February 28, 2018

News Briefs – February 28, 2018

U.S. sailor killed by helicopter blade was a flight surgeon

The military says a U.S. sailor who died after he was struck by a helicopter blade at a Southern California base was a flight surgeon from Florida.

Officials say Navy Lt. James A. Mazzuchelli died at a hospital Feb. 24 after being hit three days earlier by the spinning tail rotor of a Venom helicopter at the Camp Pendleton Marine Corps base.

A statement Feb. 25 said the 32-year-old from Orange Park, Fla., joined the Navy in 2010. He was assigned to Marine Light Attack Helicopter Squadron 267, Marine Aircraft Group 39, at Camp Pendleton.

Col. Matthew Mowery called Mazzuchelli a talented physician who was well-liked for his enthusiasm and passion.

Officials did not release details on how the accident happened. An investigation is ongoing. AP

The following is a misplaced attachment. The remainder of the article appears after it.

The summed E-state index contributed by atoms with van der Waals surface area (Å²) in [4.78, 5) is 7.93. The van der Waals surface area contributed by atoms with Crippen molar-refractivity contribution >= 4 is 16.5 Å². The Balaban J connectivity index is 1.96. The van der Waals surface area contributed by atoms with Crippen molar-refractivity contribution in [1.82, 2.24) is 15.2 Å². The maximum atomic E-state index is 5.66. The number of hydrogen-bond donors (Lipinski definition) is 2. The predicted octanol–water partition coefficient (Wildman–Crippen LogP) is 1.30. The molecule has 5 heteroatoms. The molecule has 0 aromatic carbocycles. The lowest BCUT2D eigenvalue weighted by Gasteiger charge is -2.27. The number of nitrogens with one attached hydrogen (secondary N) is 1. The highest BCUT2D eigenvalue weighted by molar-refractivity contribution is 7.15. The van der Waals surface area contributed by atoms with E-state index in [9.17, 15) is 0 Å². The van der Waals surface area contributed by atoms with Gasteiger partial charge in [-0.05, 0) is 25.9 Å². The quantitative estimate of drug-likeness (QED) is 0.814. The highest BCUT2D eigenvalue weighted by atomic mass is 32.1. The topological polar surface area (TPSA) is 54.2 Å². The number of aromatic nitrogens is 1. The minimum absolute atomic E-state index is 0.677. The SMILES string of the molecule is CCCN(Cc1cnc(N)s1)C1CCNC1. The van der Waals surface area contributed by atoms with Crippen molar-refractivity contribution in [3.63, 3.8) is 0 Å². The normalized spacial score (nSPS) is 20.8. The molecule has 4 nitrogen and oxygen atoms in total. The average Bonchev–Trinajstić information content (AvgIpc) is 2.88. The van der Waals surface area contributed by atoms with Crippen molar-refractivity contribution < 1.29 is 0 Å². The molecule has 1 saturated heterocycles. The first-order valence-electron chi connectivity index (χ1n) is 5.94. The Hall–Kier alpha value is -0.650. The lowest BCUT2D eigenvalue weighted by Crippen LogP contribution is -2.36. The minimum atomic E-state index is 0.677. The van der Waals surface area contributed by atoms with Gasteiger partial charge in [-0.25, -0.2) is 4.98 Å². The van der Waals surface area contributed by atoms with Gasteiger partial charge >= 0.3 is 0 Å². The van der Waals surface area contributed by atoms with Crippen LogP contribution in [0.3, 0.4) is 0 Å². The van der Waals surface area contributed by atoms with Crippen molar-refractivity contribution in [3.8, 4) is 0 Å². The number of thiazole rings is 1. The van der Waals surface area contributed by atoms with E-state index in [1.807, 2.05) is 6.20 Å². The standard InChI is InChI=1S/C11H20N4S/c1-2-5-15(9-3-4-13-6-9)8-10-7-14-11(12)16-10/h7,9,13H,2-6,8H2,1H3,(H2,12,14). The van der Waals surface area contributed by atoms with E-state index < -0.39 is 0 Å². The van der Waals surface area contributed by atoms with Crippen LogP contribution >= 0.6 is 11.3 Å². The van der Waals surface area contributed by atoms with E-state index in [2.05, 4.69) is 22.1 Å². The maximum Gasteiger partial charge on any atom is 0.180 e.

Trump reaches deal with Boeing on new presidential planes

President Donald Trump has reached an informal deal with Boeing to provide the next generation presidential aircraft, the White House says.

Deputy press secretary Hogan Gidley said Feb. 27 that the president negotiated a $3.9 billion “fixed price contract” for the new planes, known as Air Force One when the president is on board. It follows years of negotiations between Boeing and the U.S. Air Force — and Trump’s personal intervention since his election.

In December 2016, Trump tweeted that costs for the program were “out of control, more than $4 billion,” he added. “Cancel order!”

Boeing chief executive Dennis Muilenburg met multiple times with Trump to discuss the Air Force One contract according to the White House, most recently last week.

Gidley said the agreement would “save the taxpayers more than $1.4 billion.”

Boeing, in a statement, said it is “proud to build the next generation of Air Force One.” The company added: “President Trump negotiated a good deal on behalf of the American people.”

The agreement includes the two 747-800 aircraft, and the cost of modifying the commercial planes with the equipment needed to support the president, including external stair, large galleys, and a secure communications suite. AP

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